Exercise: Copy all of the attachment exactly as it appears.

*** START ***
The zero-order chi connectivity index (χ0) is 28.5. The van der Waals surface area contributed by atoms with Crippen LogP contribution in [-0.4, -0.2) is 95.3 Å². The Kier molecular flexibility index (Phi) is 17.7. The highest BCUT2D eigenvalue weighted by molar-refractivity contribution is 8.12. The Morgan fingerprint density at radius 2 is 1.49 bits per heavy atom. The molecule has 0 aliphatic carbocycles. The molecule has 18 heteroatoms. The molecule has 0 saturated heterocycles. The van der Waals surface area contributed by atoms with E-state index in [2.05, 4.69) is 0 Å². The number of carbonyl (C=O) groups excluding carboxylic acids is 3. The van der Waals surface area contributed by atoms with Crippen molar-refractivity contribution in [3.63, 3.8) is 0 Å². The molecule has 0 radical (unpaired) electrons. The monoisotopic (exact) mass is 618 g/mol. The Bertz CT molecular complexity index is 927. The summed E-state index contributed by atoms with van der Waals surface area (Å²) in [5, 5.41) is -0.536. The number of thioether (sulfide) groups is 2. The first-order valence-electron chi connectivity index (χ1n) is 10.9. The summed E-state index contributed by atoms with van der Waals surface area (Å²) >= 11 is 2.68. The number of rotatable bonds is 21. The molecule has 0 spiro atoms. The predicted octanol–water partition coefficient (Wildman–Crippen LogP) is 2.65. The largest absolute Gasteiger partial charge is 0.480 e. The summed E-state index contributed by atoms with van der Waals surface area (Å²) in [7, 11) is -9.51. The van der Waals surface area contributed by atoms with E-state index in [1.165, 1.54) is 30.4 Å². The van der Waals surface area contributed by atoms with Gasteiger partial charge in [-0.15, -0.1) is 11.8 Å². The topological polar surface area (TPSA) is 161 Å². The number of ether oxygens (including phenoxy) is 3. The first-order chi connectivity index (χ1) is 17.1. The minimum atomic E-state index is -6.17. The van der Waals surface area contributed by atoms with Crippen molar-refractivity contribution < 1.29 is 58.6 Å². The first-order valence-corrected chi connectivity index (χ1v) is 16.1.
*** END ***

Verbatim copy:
The zero-order chi connectivity index (χ0) is 28.5. The van der Waals surface area contributed by atoms with Crippen LogP contribution in [-0.4, -0.2) is 95.3 Å². The Kier molecular flexibility index (Phi) is 17.7. The highest BCUT2D eigenvalue weighted by molar-refractivity contribution is 8.12. The Morgan fingerprint density at radius 2 is 1.49 bits per heavy atom. The molecule has 0 aliphatic carbocycles. The molecule has 18 heteroatoms. The molecule has 0 saturated heterocycles. The van der Waals surface area contributed by atoms with E-state index in [2.05, 4.69) is 0 Å². The number of carbonyl (C=O) groups excluding carboxylic acids is 3. The van der Waals surface area contributed by atoms with Crippen molar-refractivity contribution in [3.63, 3.8) is 0 Å². The molecule has 0 radical (unpaired) electrons. The monoisotopic (exact) mass is 618 g/mol. The Bertz CT molecular complexity index is 927. The summed E-state index contributed by atoms with van der Waals surface area (Å²) in [5, 5.41) is -0.536. The number of thioether (sulfide) groups is 2. The first-order valence-electron chi connectivity index (χ1n) is 10.9. The summed E-state index contributed by atoms with van der Waals surface area (Å²) >= 11 is 2.68. The number of rotatable bonds is 21. The molecule has 0 spiro atoms. The predicted octanol–water partition coefficient (Wildman–Crippen LogP) is 2.65. The largest absolute Gasteiger partial charge is 0.480 e. The summed E-state index contributed by atoms with van der Waals surface area (Å²) in [7, 11) is -9.51. The van der Waals surface area contributed by atoms with E-state index in [1.165, 1.54) is 30.4 Å². The van der Waals surface area contributed by atoms with Gasteiger partial charge in [-0.15, -0.1) is 11.8 Å². The topological polar surface area (TPSA) is 161 Å². The number of ether oxygens (including phenoxy) is 3. The first-order chi connectivity index (χ1) is 17.1. The minimum atomic E-state index is -6.17. The van der Waals surface area contributed by atoms with Crippen molar-refractivity contribution < 1.29 is 58.6 Å². The first-order valence-corrected chi connectivity index (χ1v) is 16.1.